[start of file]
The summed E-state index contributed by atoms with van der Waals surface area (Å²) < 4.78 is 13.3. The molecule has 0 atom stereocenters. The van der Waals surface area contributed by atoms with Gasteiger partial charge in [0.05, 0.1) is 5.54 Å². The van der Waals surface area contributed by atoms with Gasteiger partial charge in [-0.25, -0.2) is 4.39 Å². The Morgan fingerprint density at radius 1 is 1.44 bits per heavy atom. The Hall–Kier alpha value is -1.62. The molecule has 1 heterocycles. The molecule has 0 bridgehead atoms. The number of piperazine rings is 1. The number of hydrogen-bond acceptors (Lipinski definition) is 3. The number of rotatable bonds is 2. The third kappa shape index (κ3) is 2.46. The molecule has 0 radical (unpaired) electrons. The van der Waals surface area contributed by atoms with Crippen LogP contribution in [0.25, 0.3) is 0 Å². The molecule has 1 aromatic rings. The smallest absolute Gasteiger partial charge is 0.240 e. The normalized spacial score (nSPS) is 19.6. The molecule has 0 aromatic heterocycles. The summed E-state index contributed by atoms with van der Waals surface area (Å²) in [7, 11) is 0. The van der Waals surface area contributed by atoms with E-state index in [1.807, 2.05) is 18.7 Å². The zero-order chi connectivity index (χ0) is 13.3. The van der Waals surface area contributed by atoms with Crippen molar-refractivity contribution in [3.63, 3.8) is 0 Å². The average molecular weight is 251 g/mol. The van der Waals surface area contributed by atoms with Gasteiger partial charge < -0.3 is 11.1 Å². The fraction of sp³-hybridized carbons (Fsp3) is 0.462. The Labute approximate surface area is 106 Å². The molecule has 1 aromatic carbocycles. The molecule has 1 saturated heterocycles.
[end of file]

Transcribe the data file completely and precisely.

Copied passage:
The summed E-state index contributed by atoms with van der Waals surface area (Å²) < 4.78 is 13.3. The molecule has 0 atom stereocenters. The van der Waals surface area contributed by atoms with Gasteiger partial charge in [0.05, 0.1) is 5.54 Å². The van der Waals surface area contributed by atoms with Gasteiger partial charge in [-0.25, -0.2) is 4.39 Å². The Morgan fingerprint density at radius 1 is 1.44 bits per heavy atom. The Hall–Kier alpha value is -1.62. The molecule has 1 heterocycles. The molecule has 0 bridgehead atoms. The number of piperazine rings is 1. The number of hydrogen-bond acceptors (Lipinski definition) is 3. The number of rotatable bonds is 2. The third kappa shape index (κ3) is 2.46. The molecule has 0 radical (unpaired) electrons. The van der Waals surface area contributed by atoms with Crippen LogP contribution in [0.25, 0.3) is 0 Å². The molecule has 1 aromatic rings. The smallest absolute Gasteiger partial charge is 0.240 e. The normalized spacial score (nSPS) is 19.6. The molecule has 0 aromatic heterocycles. The summed E-state index contributed by atoms with van der Waals surface area (Å²) in [7, 11) is 0. The van der Waals surface area contributed by atoms with E-state index in [1.807, 2.05) is 18.7 Å². The zero-order chi connectivity index (χ0) is 13.3. The van der Waals surface area contributed by atoms with Crippen molar-refractivity contribution in [3.63, 3.8) is 0 Å². The average molecular weight is 251 g/mol. The van der Waals surface area contributed by atoms with Gasteiger partial charge < -0.3 is 11.1 Å². The fraction of sp³-hybridized carbons (Fsp3) is 0.462. The Labute approximate surface area is 106 Å². The molecule has 1 aromatic carbocycles. The molecule has 1 saturated heterocycles.